Mark Dalton (All My Children)

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Mark Dalton
All My Children character
Portrayed by Mark La Mura
Duration 1976–89, 1995, 2004–05
First appearance 1976
Last appearance 2004
Occupation Plays piano on cruise ship
Former Songwriter
Former Music Professor at Pine Valley University
Residence Hong Kong

Mark Dalton is a fictional character from the ABC Daytime soap opera, All My Children. He was portrayed by Mark La Mura. He debuted in 1976 and remained a permanent character until 1989 when he left Pine Valley for a job in China.[1] Mark made special guest appearances in 1994, 1995, 2004, and 2005.

Mark Dalton's significant storylines are his failed romance with his half-sister Erica Kane in the 1970s and of substance abuse, including with risks of HIV and AIDS, in the 1980s.[2][3]

La Mura earned a Daytime Emmy Award nomination in 1988 for Best Supporting Actor.

Brief Character History[edit]

Dimpled and darkly handsome Mark Dalton arrived in Pine Valley in 1976. He immediately caught the eye of Erica Kane. When Erica introduced Mark to her mother, Mona, Mona liked him, but she also had an odd sense of familiarity. After a while, she realized just why he seemed familiar. She managed to track down Erica and Mark moments before they planned to have sex and told them the awful truth—they were brother and sister!! Erica's father Eric had had an affair with his secretary. She had then married a wealthy man named Dalton and Mark was raised as his son. Bewildered, Erica and Mark parted ways but eventually became friends.

Mark began dating Ellen Shepherd. There was a great deal of anxiety on her part because she was over 10 years his senior and had an adult daughter. They fell in love, but when he proposed, she was wary about entering married life again. While they were apart, Mark met Brooke English while he was teaching a music class at PVU. They began a relationship, even living together at one point, but they split when Ellen agreed to marry him.

Problems began to arise over Mark's desire to have a child. Ellen was against raising another baby at her age. Mark spent more and more time at his work, and drifted into an affair with college student Pamela Kingsley. She thought they were in love, but his heart was still with Ellen. When he broke the news to Pamela, she took an overdose of pills and nearly died. Ellen discovered their affair and angrily asked Mark for a divorce.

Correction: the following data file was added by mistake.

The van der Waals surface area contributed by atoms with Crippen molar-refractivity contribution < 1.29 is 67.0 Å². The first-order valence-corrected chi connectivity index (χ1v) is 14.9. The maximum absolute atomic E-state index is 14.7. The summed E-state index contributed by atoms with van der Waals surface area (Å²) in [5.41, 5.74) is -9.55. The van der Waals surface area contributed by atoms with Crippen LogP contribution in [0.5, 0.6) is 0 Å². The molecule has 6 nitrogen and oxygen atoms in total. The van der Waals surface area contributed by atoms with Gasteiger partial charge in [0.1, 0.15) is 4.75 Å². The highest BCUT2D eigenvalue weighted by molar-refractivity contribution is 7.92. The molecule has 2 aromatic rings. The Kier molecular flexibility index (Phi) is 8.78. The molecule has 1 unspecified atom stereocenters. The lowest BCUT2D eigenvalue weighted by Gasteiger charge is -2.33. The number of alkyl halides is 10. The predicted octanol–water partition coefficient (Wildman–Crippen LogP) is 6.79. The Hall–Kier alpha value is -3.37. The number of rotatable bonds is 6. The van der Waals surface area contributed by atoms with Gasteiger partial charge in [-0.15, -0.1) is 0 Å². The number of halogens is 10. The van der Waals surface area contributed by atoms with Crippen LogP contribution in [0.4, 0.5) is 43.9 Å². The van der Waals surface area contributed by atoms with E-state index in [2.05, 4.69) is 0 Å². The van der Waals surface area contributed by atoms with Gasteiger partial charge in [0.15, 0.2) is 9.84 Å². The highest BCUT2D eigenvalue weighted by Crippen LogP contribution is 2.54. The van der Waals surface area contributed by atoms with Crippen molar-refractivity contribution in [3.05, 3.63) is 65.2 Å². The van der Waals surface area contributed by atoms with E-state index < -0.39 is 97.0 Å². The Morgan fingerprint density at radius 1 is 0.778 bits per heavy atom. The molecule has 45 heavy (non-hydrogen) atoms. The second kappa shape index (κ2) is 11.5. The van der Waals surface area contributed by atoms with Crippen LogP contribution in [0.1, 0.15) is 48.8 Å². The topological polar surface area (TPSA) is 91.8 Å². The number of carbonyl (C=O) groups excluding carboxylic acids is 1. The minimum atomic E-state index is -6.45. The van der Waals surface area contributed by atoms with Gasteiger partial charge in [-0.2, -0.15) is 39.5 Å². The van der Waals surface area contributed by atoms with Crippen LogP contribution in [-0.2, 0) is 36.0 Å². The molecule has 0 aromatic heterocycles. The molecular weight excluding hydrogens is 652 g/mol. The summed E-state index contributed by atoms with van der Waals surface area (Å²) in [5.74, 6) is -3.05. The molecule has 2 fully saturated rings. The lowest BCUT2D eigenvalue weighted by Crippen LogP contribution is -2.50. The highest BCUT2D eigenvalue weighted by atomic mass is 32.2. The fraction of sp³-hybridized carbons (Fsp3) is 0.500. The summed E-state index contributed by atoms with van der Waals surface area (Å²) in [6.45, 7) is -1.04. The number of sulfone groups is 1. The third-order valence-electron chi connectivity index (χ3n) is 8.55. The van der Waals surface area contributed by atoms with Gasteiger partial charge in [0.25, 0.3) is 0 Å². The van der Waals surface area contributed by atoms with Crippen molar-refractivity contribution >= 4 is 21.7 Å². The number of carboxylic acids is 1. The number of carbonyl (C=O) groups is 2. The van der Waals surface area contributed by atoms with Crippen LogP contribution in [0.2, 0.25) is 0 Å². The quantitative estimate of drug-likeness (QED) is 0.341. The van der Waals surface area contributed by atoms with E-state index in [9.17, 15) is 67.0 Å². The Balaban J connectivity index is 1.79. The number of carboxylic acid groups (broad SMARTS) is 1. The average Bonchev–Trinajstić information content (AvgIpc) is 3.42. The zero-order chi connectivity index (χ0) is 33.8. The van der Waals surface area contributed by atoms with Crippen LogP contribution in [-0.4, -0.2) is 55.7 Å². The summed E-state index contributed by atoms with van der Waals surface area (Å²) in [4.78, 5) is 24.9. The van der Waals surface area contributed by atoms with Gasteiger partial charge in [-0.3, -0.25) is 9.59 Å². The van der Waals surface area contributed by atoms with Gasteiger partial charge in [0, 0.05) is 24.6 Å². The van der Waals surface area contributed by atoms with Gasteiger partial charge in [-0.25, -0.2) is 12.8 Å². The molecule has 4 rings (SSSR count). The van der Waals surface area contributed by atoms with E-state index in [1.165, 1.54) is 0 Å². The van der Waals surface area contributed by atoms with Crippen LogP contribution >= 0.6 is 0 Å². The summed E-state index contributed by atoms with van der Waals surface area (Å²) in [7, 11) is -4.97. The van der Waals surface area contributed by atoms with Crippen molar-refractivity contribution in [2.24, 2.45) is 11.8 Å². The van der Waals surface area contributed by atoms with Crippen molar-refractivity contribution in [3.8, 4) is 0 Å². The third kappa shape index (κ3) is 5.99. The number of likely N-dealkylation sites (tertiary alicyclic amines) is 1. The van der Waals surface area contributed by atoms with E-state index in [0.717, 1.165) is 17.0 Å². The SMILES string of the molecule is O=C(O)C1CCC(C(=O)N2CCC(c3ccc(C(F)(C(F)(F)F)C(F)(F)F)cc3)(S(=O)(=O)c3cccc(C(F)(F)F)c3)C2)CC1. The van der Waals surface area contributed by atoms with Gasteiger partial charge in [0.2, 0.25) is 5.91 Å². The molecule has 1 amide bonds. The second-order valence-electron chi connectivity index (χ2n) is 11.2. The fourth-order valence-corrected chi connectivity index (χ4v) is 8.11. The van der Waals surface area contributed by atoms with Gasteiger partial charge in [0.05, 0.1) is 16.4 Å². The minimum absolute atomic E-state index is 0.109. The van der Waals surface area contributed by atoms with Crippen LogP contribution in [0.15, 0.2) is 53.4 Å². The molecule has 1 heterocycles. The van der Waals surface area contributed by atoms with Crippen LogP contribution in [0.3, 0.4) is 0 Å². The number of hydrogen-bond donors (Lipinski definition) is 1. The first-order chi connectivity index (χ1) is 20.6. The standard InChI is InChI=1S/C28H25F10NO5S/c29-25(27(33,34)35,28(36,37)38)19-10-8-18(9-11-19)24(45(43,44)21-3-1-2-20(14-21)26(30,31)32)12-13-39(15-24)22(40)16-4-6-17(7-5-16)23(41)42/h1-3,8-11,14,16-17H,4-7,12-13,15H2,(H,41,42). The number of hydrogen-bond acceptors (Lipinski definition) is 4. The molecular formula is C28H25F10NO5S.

Mark, under pressure as a songwriter, and missing Ellen, began to take more and more cocaine to ease his burdens. Soon he had spiraled into full-blown addiction. While he was on the run from the police, Erica hid him out in her attic, but she soon noticed what horrible shape he was in. With help from Ellen, Brooke, and medical professionals, Erica held an intervention which forced Mark to accept his dependence on drugs. He went to rehab and after serious effort, vanquished his demons.

Ellen was by this time a veteran of another failed marriage (to Ross Chandler), which made her realize that she'd never stopped loving Mark. She and Mark reconciled, and after a quick remarriage and a warm goodbye to family and friends, they moved to Japan.

Mark visited in early 1995 for Mona's funeral, and although he was not present when Erica suffered through painkiller addiction in 1995 and early 1996, he did return when she had an alcohol problem in 2004. With the help of his nieces (her daughters) Bianca and Kendall, and Erica's friends, he held an intervention similar to what she had done for him nearly 20 years earlier. Erica went to rehab and Mark returned to Hong Kong, where he played piano on a cruise ship.

Mark returned in early 2005 for the show's 35th anniversary, and to surprise Bianca after she was reunited with her daughter Miranda.


  1. ^ Beck, Marilyn, and Liz Smith, eds. "Ullman stars in killer comedy." Wilmington Morning Star [Wilmington, NC] 17 Jan. 1989: 2D. Google News. Web. 12 Jan. 2012.
  2. ^ Spence, Louise (2005). Watching Daytime Soap Operas: The Power of Pleasure. Middletown, Connecticut: Wesleyan University Press. p. 105. ISBN 978-0-8195-6765-9. 
  3. ^ Neuwman, W. Russell; Just, Marion R.; Crigler, Ann N. (1992). Common Knowledge: News and the Construction of Political Meaning. Chicago: The University of Chicago Press. p. 130. ISBN 978-0-226-57440-0. 

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